Steve Jobs wasn't the only one to introduce a new cloud service this week. Buy-side solution provider InData unveiled a new cloud service -- iPM Cloud. We asked David Csiki, managing director of InData, how the buy side can exploit the cloud, vexing security fears and waiting for cloud computing's "big one."
InData just released iPM Cloud, a secure private cloud solution designed for portfolio managers. Why should PMs take interest?
David Csiki, InData: Number one, it's a private cloud. We are not leveraging the big retail cloud providers and they aren't a good fit for our industry. It provides a level of security over the retail public cloud model. Number 2, [access to your own data]. We have done models over the years for our clients called Software as a Service (Saas). The challenge is that client data is often co-mingled and many investment managers are not comfortable commingling their data with data from other firms. There are a couple of reasons for this. First and foremost, based on the regulatory environment, clients want complete control over their data. If it is comingled it can be difficult to get at that data or pull that data back if you wanted to move the solution in house, for example.
What are the advantages of the cloud?
Csiki: What we've done, which is based on our own internal infrastructure, we moved to a hybrid model. Instead of an SaaS model where the software is commingled, each investment manager has his or her own dedicated environment. This includes physical servers and physical security. They have the benefit of a dedicated hosted model. In the cloud mode, we are in charge of the entire hardware process and that includes the scalability. The scalability in the cloud environment is instantaneous. If a client needs to scale up their hardware environment, we can take care of that.
Implementation is one of our big challenges in the industry. Implementing an OMS or a portfolio accounting system can take anywhere from six months to a year but with a cloud model it doesn't take any time to do the software installation. It's basically whatever the schedule is for that day. So we can get a client live on the cloud immediately.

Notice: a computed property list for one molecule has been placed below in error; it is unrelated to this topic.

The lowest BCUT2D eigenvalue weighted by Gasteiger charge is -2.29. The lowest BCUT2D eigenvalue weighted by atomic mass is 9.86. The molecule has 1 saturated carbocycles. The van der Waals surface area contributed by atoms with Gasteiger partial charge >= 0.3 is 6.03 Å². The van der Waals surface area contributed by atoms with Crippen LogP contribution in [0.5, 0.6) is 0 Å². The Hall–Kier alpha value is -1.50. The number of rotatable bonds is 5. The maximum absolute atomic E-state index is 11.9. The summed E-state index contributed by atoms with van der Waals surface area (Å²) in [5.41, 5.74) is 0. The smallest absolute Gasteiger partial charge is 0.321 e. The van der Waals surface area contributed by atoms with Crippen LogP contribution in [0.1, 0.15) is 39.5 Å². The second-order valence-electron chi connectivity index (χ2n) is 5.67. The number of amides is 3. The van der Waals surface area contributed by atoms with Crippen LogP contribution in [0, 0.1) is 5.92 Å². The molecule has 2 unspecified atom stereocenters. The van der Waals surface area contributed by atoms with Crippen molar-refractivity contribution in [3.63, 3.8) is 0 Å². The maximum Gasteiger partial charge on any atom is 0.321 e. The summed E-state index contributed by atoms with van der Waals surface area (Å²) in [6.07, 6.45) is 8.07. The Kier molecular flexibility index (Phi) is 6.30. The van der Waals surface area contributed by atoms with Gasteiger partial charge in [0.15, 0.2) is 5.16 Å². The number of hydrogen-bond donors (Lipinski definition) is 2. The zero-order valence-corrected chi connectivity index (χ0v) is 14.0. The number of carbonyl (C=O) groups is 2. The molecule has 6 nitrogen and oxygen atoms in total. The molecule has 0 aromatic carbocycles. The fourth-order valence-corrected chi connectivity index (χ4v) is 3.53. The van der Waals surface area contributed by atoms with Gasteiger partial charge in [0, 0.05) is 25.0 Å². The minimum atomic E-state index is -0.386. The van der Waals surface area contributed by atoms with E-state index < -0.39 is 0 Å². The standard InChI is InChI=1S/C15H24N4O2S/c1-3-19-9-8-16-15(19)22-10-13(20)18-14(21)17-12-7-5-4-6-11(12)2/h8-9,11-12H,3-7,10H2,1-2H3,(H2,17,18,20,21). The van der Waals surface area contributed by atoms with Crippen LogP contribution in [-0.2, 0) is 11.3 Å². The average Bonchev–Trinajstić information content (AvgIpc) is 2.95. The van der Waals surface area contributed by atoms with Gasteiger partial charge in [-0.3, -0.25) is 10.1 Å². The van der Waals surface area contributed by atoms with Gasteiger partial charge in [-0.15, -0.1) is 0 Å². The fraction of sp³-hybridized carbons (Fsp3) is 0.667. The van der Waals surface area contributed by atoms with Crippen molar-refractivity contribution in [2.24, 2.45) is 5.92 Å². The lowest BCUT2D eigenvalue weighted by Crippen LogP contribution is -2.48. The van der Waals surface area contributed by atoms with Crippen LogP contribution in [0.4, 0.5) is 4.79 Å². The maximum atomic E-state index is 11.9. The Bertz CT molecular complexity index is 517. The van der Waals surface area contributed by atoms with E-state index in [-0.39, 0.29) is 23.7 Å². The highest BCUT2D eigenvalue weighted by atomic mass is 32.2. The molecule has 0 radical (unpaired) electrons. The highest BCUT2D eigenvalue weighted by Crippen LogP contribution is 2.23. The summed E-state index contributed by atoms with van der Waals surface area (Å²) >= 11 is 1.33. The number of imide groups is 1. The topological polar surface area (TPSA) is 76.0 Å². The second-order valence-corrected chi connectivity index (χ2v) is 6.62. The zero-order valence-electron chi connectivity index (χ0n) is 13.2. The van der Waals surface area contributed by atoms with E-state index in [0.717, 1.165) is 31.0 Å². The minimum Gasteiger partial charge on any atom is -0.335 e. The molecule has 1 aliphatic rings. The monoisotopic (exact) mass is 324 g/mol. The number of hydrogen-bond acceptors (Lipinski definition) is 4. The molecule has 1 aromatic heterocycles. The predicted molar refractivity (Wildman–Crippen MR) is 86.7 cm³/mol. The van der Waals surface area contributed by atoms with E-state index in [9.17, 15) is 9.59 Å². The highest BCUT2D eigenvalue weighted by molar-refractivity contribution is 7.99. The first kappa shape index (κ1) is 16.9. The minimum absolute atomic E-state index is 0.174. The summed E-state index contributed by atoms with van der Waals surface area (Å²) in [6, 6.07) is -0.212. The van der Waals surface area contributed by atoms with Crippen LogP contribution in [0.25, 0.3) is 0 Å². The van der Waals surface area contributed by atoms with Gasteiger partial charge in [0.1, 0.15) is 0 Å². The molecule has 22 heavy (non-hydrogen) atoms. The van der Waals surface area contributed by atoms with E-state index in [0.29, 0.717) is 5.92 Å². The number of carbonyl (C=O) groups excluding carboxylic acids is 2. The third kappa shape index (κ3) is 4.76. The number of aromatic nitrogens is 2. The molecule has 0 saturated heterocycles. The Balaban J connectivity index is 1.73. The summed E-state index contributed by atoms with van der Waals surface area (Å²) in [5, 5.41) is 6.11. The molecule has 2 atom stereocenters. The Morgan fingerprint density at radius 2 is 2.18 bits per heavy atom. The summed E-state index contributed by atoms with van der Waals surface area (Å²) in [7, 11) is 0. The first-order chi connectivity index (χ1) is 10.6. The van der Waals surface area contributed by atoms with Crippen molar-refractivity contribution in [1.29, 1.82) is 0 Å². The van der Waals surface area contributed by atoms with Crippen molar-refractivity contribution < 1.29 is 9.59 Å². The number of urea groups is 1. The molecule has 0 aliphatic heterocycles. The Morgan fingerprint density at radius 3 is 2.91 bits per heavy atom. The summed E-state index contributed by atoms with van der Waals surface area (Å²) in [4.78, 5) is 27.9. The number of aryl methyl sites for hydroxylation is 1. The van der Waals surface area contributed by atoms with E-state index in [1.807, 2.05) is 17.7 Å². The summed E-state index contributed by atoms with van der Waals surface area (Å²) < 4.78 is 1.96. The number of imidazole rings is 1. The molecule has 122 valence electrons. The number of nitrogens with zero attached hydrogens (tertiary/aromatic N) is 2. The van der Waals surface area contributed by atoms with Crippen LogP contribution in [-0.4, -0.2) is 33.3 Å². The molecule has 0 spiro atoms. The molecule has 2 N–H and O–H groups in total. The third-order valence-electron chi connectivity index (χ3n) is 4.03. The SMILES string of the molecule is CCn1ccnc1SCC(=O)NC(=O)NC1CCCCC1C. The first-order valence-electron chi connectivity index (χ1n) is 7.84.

Is iPM Cloud in a pilot program right now?
Csiki: Yes, it's live currently. One of them is Old Mutual Asset Management. They're a subsidiary with Old Mutual PLC, a large South African firm.
Is cloud a hard sell these days? We are seeing TV commercials for the cloud and the debut of Amazon Cloud Drive and Apple's iCloud but you also hear about Sony and Nintendo's data security breaches. Do these stories put on the brakes for firms considering the cloud?
Csiki: It really hasn't so far. You need to explain how your solution works and how it differs from the retail cloud providers. The fact that their data isn't commingled [is important]. As for being a target for hackers, you have to explain how your solution is more secure. It's a private solution and you would have to hack into each client, which would be a bigger challenge than hacking into a retail type cloud model.
Will your solution be used primarily for storing data?
Csiki: Both for application and data storage.
What about compute intensive program? Is there access to a grid network?
Csiki: Yes. One trend we are seeing from our clients is they want to leverage the data in the database. If you look at an OMS and all the data that it's capturing, it has very powerful information you can use for other things. You can document your investment process. You can tell the story about how your process is unique. We have a number of clients who are interested in leveraging data and we allow them to have their programs -- and this is where application hosting comes into play -- up in the clouds with their software and data so they can crunch those numbers.
Do buy side firms have to inform clients that their data will be posted on the cloud?
Csiki: Yes, we get consulted all the time whenever a client gives a presentation with an institutional consultant. They ask who are your providers and we offer assistance with due diligence for our clients.
Are you bracing yourself for the first time a bank's cloud is hacked? Is this a big concern for the industry?
Csiki: Security is definitely a concern. It is the number one factor you think about when you construct your systems. When you look at the arguments out there about the cloud, it is easier to hack into an individual client, for example, as opposed to a company that offers private cloud services or any other big cloud provider. The money managers' business isn't security. It's easier to hack into their servers that have them in-house than to hack into one in a hosted provider.
What will the cloud look like next year?
Csiki: We'll see more companies leveraging private cloud solutions. There is also talk of building better security into the hardware itself. I think that while cloud computing has been here for years, this is just the latest iteration of it. It's a fact of life in the computing world.